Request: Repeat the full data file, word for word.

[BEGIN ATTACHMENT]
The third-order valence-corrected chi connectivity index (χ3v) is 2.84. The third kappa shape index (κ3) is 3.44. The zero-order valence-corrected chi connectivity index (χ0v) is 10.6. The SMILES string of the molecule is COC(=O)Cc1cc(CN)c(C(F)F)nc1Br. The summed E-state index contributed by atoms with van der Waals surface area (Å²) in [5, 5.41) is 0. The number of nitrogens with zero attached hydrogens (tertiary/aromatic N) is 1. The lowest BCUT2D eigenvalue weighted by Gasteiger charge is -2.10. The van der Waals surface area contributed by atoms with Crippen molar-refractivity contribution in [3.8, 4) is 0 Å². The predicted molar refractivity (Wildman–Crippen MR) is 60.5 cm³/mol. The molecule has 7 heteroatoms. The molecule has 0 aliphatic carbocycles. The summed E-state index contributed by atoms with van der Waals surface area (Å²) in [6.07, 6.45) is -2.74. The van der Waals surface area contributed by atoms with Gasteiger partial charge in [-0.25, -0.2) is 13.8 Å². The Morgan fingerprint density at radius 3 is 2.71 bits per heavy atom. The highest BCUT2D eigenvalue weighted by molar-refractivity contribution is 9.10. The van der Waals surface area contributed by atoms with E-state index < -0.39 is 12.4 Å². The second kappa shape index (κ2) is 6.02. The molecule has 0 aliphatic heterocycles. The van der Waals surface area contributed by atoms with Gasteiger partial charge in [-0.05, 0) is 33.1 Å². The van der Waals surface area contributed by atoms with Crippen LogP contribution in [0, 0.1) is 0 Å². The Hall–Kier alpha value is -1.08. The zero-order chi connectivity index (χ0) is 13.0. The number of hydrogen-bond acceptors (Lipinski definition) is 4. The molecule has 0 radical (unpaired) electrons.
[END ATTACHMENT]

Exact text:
The third-order valence-corrected chi connectivity index (χ3v) is 2.84. The third kappa shape index (κ3) is 3.44. The zero-order valence-corrected chi connectivity index (χ0v) is 10.6. The SMILES string of the molecule is COC(=O)Cc1cc(CN)c(C(F)F)nc1Br. The summed E-state index contributed by atoms with van der Waals surface area (Å²) in [5, 5.41) is 0. The number of nitrogens with zero attached hydrogens (tertiary/aromatic N) is 1. The lowest BCUT2D eigenvalue weighted by Gasteiger charge is -2.10. The van der Waals surface area contributed by atoms with Crippen molar-refractivity contribution in [3.8, 4) is 0 Å². The predicted molar refractivity (Wildman–Crippen MR) is 60.5 cm³/mol. The molecule has 7 heteroatoms. The molecule has 0 aliphatic carbocycles. The summed E-state index contributed by atoms with van der Waals surface area (Å²) in [6.07, 6.45) is -2.74. The van der Waals surface area contributed by atoms with Gasteiger partial charge in [-0.25, -0.2) is 13.8 Å². The Morgan fingerprint density at radius 3 is 2.71 bits per heavy atom. The highest BCUT2D eigenvalue weighted by molar-refractivity contribution is 9.10. The van der Waals surface area contributed by atoms with E-state index < -0.39 is 12.4 Å². The second kappa shape index (κ2) is 6.02. The molecule has 0 aliphatic heterocycles. The van der Waals surface area contributed by atoms with Gasteiger partial charge in [-0.05, 0) is 33.1 Å². The van der Waals surface area contributed by atoms with Crippen LogP contribution in [0, 0.1) is 0 Å². The Hall–Kier alpha value is -1.08. The zero-order chi connectivity index (χ0) is 13.0. The number of hydrogen-bond acceptors (Lipinski definition) is 4. The molecule has 0 radical (unpaired) electrons.